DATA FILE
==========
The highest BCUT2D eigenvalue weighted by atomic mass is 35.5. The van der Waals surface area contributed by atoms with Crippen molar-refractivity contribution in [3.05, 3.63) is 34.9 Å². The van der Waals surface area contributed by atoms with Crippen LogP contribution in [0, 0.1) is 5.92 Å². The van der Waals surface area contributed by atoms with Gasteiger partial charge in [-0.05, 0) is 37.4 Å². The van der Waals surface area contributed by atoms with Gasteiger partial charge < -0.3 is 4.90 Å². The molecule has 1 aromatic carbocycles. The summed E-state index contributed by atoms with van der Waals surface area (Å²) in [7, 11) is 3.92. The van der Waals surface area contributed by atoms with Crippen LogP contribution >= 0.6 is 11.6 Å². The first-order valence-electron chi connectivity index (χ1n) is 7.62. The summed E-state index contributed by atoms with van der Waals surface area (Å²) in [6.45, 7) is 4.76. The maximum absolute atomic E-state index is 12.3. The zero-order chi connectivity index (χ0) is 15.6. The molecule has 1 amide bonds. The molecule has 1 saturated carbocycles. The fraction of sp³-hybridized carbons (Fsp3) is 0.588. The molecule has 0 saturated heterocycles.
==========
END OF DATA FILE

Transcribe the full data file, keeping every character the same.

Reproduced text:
The highest BCUT2D eigenvalue weighted by atomic mass is 35.5. The van der Waals surface area contributed by atoms with Crippen molar-refractivity contribution in [3.05, 3.63) is 34.9 Å². The van der Waals surface area contributed by atoms with Crippen LogP contribution in [0, 0.1) is 5.92 Å². The van der Waals surface area contributed by atoms with Gasteiger partial charge in [-0.05, 0) is 37.4 Å². The van der Waals surface area contributed by atoms with Gasteiger partial charge < -0.3 is 4.90 Å². The molecule has 1 aromatic carbocycles. The summed E-state index contributed by atoms with van der Waals surface area (Å²) in [7, 11) is 3.92. The van der Waals surface area contributed by atoms with Crippen LogP contribution >= 0.6 is 11.6 Å². The first-order valence-electron chi connectivity index (χ1n) is 7.62. The summed E-state index contributed by atoms with van der Waals surface area (Å²) in [6.45, 7) is 4.76. The maximum absolute atomic E-state index is 12.3. The zero-order chi connectivity index (χ0) is 15.6. The molecule has 1 amide bonds. The molecule has 1 saturated carbocycles. The fraction of sp³-hybridized carbons (Fsp3) is 0.588. The molecule has 0 saturated heterocycles.